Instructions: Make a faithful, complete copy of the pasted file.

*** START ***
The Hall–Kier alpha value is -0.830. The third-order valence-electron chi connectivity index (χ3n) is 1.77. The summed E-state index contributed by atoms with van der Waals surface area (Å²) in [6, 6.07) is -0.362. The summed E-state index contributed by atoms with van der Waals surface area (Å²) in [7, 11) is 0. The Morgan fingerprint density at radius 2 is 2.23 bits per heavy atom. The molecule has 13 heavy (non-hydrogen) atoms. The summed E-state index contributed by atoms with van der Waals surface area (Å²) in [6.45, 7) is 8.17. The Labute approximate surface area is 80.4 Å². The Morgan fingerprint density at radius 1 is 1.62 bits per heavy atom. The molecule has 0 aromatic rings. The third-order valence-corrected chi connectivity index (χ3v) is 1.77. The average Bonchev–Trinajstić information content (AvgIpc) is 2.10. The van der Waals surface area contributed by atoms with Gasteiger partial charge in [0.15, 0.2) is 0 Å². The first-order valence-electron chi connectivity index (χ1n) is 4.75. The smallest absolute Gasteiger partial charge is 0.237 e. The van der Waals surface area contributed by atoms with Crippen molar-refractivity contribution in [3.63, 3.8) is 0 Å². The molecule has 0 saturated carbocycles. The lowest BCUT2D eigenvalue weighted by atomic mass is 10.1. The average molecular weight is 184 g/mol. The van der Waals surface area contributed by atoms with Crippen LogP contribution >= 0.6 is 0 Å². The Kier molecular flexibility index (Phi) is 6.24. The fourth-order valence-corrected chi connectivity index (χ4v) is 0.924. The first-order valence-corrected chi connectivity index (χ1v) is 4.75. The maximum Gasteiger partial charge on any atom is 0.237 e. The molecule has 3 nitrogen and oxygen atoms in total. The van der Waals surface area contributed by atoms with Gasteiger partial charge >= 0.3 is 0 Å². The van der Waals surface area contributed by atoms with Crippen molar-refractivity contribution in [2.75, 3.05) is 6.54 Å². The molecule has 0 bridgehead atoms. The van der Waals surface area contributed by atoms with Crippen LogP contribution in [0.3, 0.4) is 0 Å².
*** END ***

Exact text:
The Hall–Kier alpha value is -0.830. The third-order valence-electron chi connectivity index (χ3n) is 1.77. The summed E-state index contributed by atoms with van der Waals surface area (Å²) in [6, 6.07) is -0.362. The summed E-state index contributed by atoms with van der Waals surface area (Å²) in [7, 11) is 0. The Morgan fingerprint density at radius 2 is 2.23 bits per heavy atom. The molecule has 13 heavy (non-hydrogen) atoms. The summed E-state index contributed by atoms with van der Waals surface area (Å²) in [6.45, 7) is 8.17. The Labute approximate surface area is 80.4 Å². The Morgan fingerprint density at radius 1 is 1.62 bits per heavy atom. The molecule has 0 aromatic rings. The third-order valence-corrected chi connectivity index (χ3v) is 1.77. The average Bonchev–Trinajstić information content (AvgIpc) is 2.10. The van der Waals surface area contributed by atoms with Gasteiger partial charge in [0.15, 0.2) is 0 Å². The first-order valence-electron chi connectivity index (χ1n) is 4.75. The smallest absolute Gasteiger partial charge is 0.237 e. The van der Waals surface area contributed by atoms with Crippen molar-refractivity contribution in [3.63, 3.8) is 0 Å². The molecule has 0 saturated carbocycles. The lowest BCUT2D eigenvalue weighted by atomic mass is 10.1. The average molecular weight is 184 g/mol. The van der Waals surface area contributed by atoms with Crippen LogP contribution >= 0.6 is 0 Å². The Kier molecular flexibility index (Phi) is 6.24. The fourth-order valence-corrected chi connectivity index (χ4v) is 0.924. The first-order valence-corrected chi connectivity index (χ1v) is 4.75. The maximum Gasteiger partial charge on any atom is 0.237 e. The molecule has 3 nitrogen and oxygen atoms in total. The van der Waals surface area contributed by atoms with Gasteiger partial charge >= 0.3 is 0 Å². The van der Waals surface area contributed by atoms with Crippen molar-refractivity contribution in [2.75, 3.05) is 6.54 Å². The molecule has 0 bridgehead atoms. The van der Waals surface area contributed by atoms with Crippen LogP contribution in [0.3, 0.4) is 0 Å².